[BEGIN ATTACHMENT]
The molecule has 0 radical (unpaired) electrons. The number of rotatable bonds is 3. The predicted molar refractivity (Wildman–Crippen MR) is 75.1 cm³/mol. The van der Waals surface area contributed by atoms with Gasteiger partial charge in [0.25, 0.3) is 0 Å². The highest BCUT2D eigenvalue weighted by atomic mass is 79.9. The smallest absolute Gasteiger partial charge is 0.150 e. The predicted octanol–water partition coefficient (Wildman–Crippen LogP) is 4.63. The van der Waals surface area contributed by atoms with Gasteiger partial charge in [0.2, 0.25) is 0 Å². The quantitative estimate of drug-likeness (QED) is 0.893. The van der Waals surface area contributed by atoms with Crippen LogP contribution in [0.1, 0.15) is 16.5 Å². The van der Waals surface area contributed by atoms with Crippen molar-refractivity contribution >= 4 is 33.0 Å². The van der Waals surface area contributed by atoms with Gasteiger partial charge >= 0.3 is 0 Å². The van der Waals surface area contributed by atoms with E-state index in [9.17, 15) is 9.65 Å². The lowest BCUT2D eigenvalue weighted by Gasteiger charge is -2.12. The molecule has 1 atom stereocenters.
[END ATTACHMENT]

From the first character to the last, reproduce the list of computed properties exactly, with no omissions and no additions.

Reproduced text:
The molecule has 0 radical (unpaired) electrons. The number of rotatable bonds is 3. The predicted molar refractivity (Wildman–Crippen MR) is 75.1 cm³/mol. The van der Waals surface area contributed by atoms with Gasteiger partial charge in [0.25, 0.3) is 0 Å². The highest BCUT2D eigenvalue weighted by atomic mass is 79.9. The smallest absolute Gasteiger partial charge is 0.150 e. The predicted octanol–water partition coefficient (Wildman–Crippen LogP) is 4.63. The van der Waals surface area contributed by atoms with Gasteiger partial charge in [0.2, 0.25) is 0 Å². The quantitative estimate of drug-likeness (QED) is 0.893. The van der Waals surface area contributed by atoms with Crippen LogP contribution in [0.1, 0.15) is 16.5 Å². The van der Waals surface area contributed by atoms with Crippen molar-refractivity contribution >= 4 is 33.0 Å². The van der Waals surface area contributed by atoms with Gasteiger partial charge >= 0.3 is 0 Å². The van der Waals surface area contributed by atoms with E-state index in [9.17, 15) is 9.65 Å². The lowest BCUT2D eigenvalue weighted by Gasteiger charge is -2.12. The molecule has 1 atom stereocenters.